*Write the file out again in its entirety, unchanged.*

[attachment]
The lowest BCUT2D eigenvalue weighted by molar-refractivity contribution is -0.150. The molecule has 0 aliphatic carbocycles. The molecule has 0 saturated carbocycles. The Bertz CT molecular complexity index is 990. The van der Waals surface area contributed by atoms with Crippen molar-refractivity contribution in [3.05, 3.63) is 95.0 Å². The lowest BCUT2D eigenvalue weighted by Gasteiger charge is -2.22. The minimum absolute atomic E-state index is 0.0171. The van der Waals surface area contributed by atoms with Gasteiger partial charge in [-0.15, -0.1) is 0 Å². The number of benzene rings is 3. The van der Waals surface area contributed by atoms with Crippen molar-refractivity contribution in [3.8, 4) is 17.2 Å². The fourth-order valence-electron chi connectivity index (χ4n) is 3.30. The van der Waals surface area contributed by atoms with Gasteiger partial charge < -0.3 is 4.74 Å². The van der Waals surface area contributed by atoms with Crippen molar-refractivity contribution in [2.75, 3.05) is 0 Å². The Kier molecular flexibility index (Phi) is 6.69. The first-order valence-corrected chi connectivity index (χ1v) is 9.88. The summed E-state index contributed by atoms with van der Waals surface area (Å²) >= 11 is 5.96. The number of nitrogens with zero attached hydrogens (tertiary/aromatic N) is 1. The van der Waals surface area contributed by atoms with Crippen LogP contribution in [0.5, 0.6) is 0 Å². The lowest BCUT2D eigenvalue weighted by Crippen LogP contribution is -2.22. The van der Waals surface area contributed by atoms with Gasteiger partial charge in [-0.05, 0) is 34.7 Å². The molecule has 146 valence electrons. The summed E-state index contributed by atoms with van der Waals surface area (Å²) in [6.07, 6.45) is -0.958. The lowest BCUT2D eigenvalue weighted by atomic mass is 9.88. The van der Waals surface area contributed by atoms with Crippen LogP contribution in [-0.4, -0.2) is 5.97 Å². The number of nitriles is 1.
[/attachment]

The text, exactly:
The lowest BCUT2D eigenvalue weighted by molar-refractivity contribution is -0.150. The molecule has 0 aliphatic carbocycles. The molecule has 0 saturated carbocycles. The Bertz CT molecular complexity index is 990. The van der Waals surface area contributed by atoms with Crippen molar-refractivity contribution in [3.05, 3.63) is 95.0 Å². The lowest BCUT2D eigenvalue weighted by Gasteiger charge is -2.22. The minimum absolute atomic E-state index is 0.0171. The van der Waals surface area contributed by atoms with Gasteiger partial charge in [-0.15, -0.1) is 0 Å². The number of benzene rings is 3. The van der Waals surface area contributed by atoms with Crippen molar-refractivity contribution in [3.8, 4) is 17.2 Å². The fourth-order valence-electron chi connectivity index (χ4n) is 3.30. The van der Waals surface area contributed by atoms with Gasteiger partial charge < -0.3 is 4.74 Å². The van der Waals surface area contributed by atoms with Crippen molar-refractivity contribution in [2.75, 3.05) is 0 Å². The Kier molecular flexibility index (Phi) is 6.69. The first-order valence-corrected chi connectivity index (χ1v) is 9.88. The summed E-state index contributed by atoms with van der Waals surface area (Å²) >= 11 is 5.96. The number of nitrogens with zero attached hydrogens (tertiary/aromatic N) is 1. The van der Waals surface area contributed by atoms with Crippen LogP contribution in [0.5, 0.6) is 0 Å². The lowest BCUT2D eigenvalue weighted by Crippen LogP contribution is -2.22. The van der Waals surface area contributed by atoms with Gasteiger partial charge in [-0.05, 0) is 34.7 Å². The molecule has 146 valence electrons. The summed E-state index contributed by atoms with van der Waals surface area (Å²) in [6.07, 6.45) is -0.958. The lowest BCUT2D eigenvalue weighted by atomic mass is 9.88. The van der Waals surface area contributed by atoms with Crippen LogP contribution in [-0.4, -0.2) is 5.97 Å². The number of nitriles is 1.